Shark fishing - safety first
Shark fishing is a popular recreational activity in some parts of South East Queensland. However, anglers must remember that sharks are dangerous predators and that fishing for sharks is extremely risky.
Anglers who target sharks must do their part to minimise the risk to themselves and other waterway users.
Do your part – SharkSmart safety advice for anglers
- Only fish for sharks away from swimmers and other waterway users. Fishing for sharks near people on and in the water can put others at risk.
- Keep fish waste and food scraps out of the water where people swim. Dispose of your scraps and rubbish in a bin on land.
- Never chum or berley (scatter bait on the water to attract sharks) in areas where people swim. Sharks can be caught effectively with the correct rig and baits. Unnecessary berleying in areas where people swim can attract a larger number of sharks which can be dangerous for other waterway users.
- Handle sharks correctly. Follow correct handling techniques to release sharks safely and assist shark survival.
Correct shark-handling techniques
- If you catch a shark larger than 1.5 metres, set it free by cutting off the trace/line.
- If you catch a shark smaller than 1.5 metres, handle it with a wet towel. Where possible keep your hands, feet and body well clear of the shark's mouth. Anglers and bystanders should always stand well behind the animal's pectoral fins, and where possible behind the tail fin. Restrain the animal with one hand on top and behind the first dorsal fin, with the other hand on top and behind the second dorsal fin. Keeping hands behind the dorsal fins stops the hands from sliding forward towards the shark's mouth when it thrashes. Be gentle - do not squash the shark's internal organs.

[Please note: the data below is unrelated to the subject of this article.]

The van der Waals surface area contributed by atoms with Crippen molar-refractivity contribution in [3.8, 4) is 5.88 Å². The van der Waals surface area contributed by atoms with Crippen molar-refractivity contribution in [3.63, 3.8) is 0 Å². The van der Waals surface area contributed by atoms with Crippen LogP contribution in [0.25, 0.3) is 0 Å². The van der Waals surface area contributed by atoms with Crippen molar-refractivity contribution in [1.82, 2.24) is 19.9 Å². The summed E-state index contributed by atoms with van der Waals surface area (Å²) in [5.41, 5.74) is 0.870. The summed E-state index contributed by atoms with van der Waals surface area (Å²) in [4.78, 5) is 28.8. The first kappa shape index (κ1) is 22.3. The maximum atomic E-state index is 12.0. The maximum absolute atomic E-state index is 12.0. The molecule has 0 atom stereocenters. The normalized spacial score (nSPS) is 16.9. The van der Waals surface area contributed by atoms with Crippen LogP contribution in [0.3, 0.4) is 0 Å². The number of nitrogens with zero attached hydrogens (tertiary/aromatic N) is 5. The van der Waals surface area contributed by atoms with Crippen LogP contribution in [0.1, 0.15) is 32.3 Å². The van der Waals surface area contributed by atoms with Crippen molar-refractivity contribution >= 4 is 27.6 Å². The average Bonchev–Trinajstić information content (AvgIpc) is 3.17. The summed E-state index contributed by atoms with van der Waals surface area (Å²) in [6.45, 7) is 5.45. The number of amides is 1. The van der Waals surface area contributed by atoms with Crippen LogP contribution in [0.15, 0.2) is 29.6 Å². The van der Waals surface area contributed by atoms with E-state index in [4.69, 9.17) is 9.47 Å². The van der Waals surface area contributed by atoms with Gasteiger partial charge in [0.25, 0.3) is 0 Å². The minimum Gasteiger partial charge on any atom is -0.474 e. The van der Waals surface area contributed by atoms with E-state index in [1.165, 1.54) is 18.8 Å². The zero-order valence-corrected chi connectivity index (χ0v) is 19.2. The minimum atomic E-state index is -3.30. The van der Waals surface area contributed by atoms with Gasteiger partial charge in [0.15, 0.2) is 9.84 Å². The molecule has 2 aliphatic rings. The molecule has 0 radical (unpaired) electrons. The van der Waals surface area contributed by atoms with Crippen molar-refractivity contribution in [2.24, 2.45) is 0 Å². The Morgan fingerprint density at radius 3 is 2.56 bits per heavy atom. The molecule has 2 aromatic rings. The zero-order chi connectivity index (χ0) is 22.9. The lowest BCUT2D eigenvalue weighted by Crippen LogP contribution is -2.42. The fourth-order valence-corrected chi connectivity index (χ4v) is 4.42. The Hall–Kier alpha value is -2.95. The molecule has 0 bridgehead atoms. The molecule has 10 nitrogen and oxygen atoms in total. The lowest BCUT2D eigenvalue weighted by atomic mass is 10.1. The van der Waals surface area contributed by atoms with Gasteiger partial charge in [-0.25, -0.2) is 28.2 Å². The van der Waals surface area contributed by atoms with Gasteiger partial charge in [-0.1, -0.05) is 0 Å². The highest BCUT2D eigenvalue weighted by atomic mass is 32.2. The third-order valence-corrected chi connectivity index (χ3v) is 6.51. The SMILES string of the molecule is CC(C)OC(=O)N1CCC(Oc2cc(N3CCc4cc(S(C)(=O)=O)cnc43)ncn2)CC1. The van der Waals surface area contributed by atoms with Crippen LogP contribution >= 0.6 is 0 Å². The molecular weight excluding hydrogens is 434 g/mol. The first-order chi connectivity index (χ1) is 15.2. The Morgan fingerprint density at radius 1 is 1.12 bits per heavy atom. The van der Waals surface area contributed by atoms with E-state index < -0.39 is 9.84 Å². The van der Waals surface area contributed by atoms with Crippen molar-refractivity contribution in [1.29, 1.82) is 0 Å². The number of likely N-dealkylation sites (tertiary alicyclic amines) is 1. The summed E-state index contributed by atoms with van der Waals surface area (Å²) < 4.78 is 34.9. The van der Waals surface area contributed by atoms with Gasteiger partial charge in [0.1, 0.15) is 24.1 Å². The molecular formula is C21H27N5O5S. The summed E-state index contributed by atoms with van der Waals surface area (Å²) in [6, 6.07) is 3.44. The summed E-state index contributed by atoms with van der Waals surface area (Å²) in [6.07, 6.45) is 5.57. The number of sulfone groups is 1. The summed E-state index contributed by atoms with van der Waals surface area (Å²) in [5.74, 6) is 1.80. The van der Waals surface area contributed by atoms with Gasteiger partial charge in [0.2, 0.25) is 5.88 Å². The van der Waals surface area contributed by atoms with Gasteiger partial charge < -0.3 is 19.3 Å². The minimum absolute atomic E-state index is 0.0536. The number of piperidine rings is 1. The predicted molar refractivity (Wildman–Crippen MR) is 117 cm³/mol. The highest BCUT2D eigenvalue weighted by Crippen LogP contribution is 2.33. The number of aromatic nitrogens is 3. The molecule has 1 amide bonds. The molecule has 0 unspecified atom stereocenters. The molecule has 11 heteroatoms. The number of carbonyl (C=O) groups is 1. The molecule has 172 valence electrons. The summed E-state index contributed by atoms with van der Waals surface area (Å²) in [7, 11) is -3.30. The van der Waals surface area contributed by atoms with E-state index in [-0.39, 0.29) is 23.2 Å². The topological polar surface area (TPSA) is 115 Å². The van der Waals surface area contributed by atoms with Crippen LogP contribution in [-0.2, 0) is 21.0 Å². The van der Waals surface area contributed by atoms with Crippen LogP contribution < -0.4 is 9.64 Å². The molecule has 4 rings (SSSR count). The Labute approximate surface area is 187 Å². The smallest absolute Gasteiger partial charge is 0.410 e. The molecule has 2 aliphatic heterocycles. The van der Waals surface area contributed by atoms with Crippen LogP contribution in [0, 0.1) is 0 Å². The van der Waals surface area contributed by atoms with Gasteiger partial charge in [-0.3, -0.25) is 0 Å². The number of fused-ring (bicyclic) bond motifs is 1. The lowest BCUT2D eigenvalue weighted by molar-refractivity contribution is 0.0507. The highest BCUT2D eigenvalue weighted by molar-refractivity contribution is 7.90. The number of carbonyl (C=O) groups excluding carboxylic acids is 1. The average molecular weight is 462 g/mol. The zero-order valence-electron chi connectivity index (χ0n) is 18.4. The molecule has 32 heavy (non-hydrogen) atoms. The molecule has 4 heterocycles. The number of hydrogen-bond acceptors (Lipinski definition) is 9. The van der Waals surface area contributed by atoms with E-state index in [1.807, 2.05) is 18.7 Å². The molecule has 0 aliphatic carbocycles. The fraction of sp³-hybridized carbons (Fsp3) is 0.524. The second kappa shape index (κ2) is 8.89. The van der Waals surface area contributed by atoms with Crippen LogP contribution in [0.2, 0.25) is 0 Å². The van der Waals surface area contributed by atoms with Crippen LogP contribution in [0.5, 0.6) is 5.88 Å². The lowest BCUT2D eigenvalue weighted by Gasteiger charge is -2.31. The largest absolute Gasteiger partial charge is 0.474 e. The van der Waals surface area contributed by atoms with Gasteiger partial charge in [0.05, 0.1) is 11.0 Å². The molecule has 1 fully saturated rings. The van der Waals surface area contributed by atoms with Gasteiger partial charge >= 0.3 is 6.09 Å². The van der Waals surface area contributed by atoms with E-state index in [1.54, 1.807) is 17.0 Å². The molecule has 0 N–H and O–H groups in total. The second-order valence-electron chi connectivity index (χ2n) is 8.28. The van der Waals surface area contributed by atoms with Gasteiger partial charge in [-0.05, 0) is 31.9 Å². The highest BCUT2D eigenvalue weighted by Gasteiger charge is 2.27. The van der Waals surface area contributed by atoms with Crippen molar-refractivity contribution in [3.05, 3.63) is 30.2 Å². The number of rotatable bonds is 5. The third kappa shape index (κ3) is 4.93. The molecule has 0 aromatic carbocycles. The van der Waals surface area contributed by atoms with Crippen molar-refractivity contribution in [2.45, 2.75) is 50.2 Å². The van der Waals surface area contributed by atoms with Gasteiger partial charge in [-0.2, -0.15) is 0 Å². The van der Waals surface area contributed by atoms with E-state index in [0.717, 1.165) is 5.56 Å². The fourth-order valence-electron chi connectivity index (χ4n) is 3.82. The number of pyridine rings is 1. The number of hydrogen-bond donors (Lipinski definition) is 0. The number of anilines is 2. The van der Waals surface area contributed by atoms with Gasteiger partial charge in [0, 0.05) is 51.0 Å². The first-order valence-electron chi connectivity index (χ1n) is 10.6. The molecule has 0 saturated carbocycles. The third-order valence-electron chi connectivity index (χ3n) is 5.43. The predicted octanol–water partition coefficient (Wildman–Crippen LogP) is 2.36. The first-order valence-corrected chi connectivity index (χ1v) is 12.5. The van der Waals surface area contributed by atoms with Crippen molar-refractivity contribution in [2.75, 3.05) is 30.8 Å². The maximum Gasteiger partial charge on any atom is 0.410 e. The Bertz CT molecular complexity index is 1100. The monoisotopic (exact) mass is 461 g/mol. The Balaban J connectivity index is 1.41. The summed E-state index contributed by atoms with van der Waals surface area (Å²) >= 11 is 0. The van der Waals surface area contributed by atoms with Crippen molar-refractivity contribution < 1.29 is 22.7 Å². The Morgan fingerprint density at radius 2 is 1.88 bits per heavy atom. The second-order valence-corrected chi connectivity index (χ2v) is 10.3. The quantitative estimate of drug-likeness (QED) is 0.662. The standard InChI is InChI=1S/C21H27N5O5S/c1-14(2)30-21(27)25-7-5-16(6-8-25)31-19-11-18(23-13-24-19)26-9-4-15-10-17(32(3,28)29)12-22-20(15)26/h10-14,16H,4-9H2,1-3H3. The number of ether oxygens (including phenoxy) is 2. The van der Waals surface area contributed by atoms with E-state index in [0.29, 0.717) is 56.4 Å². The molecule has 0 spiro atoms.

- Return the animal to the water as soon as possible.
- Avoid removing hooks unless preparations have been made in advance. Never remove hooks by hand. Use bolt cutters to remove the barb from the hook, and use pliers or other hook-removing devices to remove the hook.
- Use rapidly degrading hooks.
Many species of sharks are protected throughout Queensland and should be handled using the above techniques. These sharks are prohibited from being in anyone's possession without a permit:
Recreational and commercial fishers are prohibited from possessing the following shark species without a permit:
- great white shark
- grey nurse shark
- narrow sawfish
- dwarf sawfish
- freshwater sawfish
- green sawfish
- speartooth shark
Recreational fishers are also prohibited from possessing the following shark species:
Check the rules
Make sure you have the most up-to-date rules and regulations for recreational fishing, including shark catch.
- Download the free Qld Fishing 2.0 app via the App Store or Google Play
- Download the Queensland recreational boating and fishing guide 2019-20.